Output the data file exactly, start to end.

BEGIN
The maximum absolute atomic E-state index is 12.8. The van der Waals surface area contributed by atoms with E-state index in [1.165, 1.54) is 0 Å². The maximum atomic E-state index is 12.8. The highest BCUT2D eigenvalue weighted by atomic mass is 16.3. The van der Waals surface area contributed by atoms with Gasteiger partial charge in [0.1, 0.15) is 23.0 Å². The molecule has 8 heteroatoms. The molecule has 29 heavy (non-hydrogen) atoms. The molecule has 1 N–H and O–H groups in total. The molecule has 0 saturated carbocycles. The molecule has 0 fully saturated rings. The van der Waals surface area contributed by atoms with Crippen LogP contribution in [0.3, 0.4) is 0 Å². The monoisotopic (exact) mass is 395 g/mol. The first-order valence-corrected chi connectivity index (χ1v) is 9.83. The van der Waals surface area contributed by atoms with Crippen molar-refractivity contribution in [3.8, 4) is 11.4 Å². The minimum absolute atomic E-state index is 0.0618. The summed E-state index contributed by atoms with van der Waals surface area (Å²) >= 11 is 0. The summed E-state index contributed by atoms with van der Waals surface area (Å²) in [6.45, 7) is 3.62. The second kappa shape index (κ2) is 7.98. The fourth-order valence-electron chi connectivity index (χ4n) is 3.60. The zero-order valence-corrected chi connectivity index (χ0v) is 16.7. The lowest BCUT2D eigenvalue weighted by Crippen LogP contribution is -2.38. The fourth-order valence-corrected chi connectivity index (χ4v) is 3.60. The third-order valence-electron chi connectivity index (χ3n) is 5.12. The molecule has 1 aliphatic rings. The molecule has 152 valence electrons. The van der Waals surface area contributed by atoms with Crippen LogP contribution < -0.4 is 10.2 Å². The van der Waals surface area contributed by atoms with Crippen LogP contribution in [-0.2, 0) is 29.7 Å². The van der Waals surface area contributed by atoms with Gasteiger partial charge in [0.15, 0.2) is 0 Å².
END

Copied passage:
The maximum absolute atomic E-state index is 12.8. The van der Waals surface area contributed by atoms with E-state index in [1.165, 1.54) is 0 Å². The maximum atomic E-state index is 12.8. The highest BCUT2D eigenvalue weighted by atomic mass is 16.3. The van der Waals surface area contributed by atoms with Gasteiger partial charge in [0.1, 0.15) is 23.0 Å². The molecule has 8 heteroatoms. The molecule has 29 heavy (non-hydrogen) atoms. The molecule has 1 N–H and O–H groups in total. The molecule has 0 saturated carbocycles. The molecule has 0 fully saturated rings. The van der Waals surface area contributed by atoms with Crippen LogP contribution in [0.3, 0.4) is 0 Å². The monoisotopic (exact) mass is 395 g/mol. The first-order valence-corrected chi connectivity index (χ1v) is 9.83. The van der Waals surface area contributed by atoms with Crippen molar-refractivity contribution in [3.8, 4) is 11.4 Å². The minimum absolute atomic E-state index is 0.0618. The summed E-state index contributed by atoms with van der Waals surface area (Å²) >= 11 is 0. The summed E-state index contributed by atoms with van der Waals surface area (Å²) in [6.45, 7) is 3.62. The second kappa shape index (κ2) is 7.98. The fourth-order valence-electron chi connectivity index (χ4n) is 3.60. The zero-order valence-corrected chi connectivity index (χ0v) is 16.7. The lowest BCUT2D eigenvalue weighted by Crippen LogP contribution is -2.38. The fourth-order valence-corrected chi connectivity index (χ4v) is 3.60. The third-order valence-electron chi connectivity index (χ3n) is 5.12. The molecule has 1 aliphatic rings. The molecule has 152 valence electrons. The van der Waals surface area contributed by atoms with Crippen LogP contribution < -0.4 is 10.2 Å². The van der Waals surface area contributed by atoms with Crippen LogP contribution in [-0.2, 0) is 29.7 Å². The van der Waals surface area contributed by atoms with Gasteiger partial charge in [0.15, 0.2) is 0 Å².